Tuesday, October 11, 2016

Iceland Day 3 - The Golden Circle

For my third day in Iceland, I booked a tour of the "golden circle," a ring of geysers, waterfalls, volcanos and geothermal areas all within day trip distance of Reykjavik. It's like doing Ireland's Ring of Kerry, only with less seaside and more explosions. I didn't want to be on a huge tour bus, so I booked the "super jeep" tour through the company Extreme Iceland. These have a max of ten people. The tickets are pricey, but for one person, it was cheaper to do this than to rent a car and explore the area on my own.

We started at 9:00 am, and when the jeep picked me up, there was just a young couple from Hong Kong and our guide, Árni, who told us that with such a small group, we would have the opportunity to do some extra things. Did we want to go up on the glacier? Of course we did.

Our ride for the day. It's so high off the ground, we needed a step stool to climb in and out.

Our ride wasn't actually a Jeep, but a Ford van, jacked up onto a massive chassi with huge wheels. We stopped at a gas station for a quick toilet break and headed to our first destination, Kerið, a volcanic crater lake, where we hiked around the crater, an exhilarating experience in the brisk wind, with beautiful views into the crater and of the countryside all around.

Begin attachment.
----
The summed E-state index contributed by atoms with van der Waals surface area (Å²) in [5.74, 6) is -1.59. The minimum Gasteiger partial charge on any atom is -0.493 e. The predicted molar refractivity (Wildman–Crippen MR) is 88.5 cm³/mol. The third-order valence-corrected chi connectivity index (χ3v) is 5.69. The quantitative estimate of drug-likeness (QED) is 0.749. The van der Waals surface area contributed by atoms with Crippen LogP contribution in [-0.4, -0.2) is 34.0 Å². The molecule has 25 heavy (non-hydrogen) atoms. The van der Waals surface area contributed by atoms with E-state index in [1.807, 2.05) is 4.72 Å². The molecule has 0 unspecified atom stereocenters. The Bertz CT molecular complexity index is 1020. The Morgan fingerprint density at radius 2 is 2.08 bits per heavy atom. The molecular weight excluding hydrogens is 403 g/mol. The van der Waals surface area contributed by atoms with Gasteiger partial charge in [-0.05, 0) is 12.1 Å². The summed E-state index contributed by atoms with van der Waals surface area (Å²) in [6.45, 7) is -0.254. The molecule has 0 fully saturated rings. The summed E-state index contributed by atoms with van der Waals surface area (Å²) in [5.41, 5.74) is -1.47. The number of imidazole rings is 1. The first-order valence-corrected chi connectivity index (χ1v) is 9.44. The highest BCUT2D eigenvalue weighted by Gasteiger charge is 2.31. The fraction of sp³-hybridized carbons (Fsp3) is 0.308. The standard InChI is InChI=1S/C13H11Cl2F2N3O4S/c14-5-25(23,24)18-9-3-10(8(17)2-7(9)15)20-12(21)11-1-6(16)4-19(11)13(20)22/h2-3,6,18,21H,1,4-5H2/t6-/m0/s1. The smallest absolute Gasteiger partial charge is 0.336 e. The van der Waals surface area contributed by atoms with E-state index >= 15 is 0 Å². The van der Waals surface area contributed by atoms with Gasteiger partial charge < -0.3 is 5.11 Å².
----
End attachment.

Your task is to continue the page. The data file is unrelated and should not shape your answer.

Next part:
Around Kerid

I saw this red shrub everywhere but I don't know what it is.
I saw a lot of rainbows in Iceland

After a brief stop at the Faxi waterfall, we went to Geysir, a geothermal area that has several geysers: the famous Geysir, which is now dormant, and the active Strokkur, which erupts roughly every ten minutes. Despite it's lack of activity, Geysir is an interesting sight because of the delicate blue color of its water, and even though it doesn't erupt, its water is scalding hot. Árni told us that Geysir became active again for a while, after an earthquake in 2010, but then went back to sleep. It was freezing cold with a stiff wind and it was tempting to try to warm yourself by the geyser, as if it were a campfire, but the steam loses its heat immediately, and you can't touch the water because you'll scald yourself. 
Water literally boiling out of the ground

You can tell when Strokkur is about to erupt because its water will start to gloop and gurgle, and then blast, a huge plume of water rises into the air and immediately dissipates. (You don't want to be standing downwind or you'll get soaked, but not burned because it cools so quickly.) The quality of this video is so bad - I'm too discouraged to load more, but I put a couple of other ones on my Patience Crabstick facebook page, so you can check them out there, if you want.

There are toilets, a cafeteria, and gift shop at Geysir, so we stopped for an early lunch and rest. Árni, in addition to being very knowledgable about all the sights and wonders of the surrounding country, was a pleasant guy with whom to spend a day. 

Langjökull is the large glacier, furthest to the left.